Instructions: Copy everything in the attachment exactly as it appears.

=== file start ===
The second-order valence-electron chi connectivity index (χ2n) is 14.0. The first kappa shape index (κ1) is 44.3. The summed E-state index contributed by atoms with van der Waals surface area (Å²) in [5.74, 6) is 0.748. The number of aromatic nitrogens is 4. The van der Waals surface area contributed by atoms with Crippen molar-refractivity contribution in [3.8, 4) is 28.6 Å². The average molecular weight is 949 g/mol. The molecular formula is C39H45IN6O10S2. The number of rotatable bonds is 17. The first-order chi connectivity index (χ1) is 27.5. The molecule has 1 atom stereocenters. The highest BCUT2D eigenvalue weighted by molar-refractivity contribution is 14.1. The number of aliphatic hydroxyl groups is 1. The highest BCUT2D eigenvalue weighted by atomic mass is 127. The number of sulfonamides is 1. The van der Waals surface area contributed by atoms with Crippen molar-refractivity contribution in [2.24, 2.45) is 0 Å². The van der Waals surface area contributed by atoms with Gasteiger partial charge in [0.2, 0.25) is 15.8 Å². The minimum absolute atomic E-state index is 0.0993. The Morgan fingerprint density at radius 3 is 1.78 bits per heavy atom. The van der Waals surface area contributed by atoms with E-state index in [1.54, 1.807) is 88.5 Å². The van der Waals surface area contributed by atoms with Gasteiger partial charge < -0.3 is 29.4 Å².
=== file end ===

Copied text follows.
The second-order valence-electron chi connectivity index (χ2n) is 14.0. The first kappa shape index (κ1) is 44.3. The summed E-state index contributed by atoms with van der Waals surface area (Å²) in [5.74, 6) is 0.748. The number of aromatic nitrogens is 4. The van der Waals surface area contributed by atoms with Crippen molar-refractivity contribution in [3.8, 4) is 28.6 Å². The average molecular weight is 949 g/mol. The molecular formula is C39H45IN6O10S2. The number of rotatable bonds is 17. The first-order chi connectivity index (χ1) is 27.5. The molecule has 1 atom stereocenters. The highest BCUT2D eigenvalue weighted by molar-refractivity contribution is 14.1. The number of aliphatic hydroxyl groups is 1. The highest BCUT2D eigenvalue weighted by atomic mass is 127. The number of sulfonamides is 1. The van der Waals surface area contributed by atoms with Crippen molar-refractivity contribution in [2.24, 2.45) is 0 Å². The van der Waals surface area contributed by atoms with Gasteiger partial charge in [0.2, 0.25) is 15.8 Å². The minimum absolute atomic E-state index is 0.0993. The Morgan fingerprint density at radius 3 is 1.78 bits per heavy atom. The van der Waals surface area contributed by atoms with E-state index in [1.54, 1.807) is 88.5 Å². The van der Waals surface area contributed by atoms with Gasteiger partial charge < -0.3 is 29.4 Å².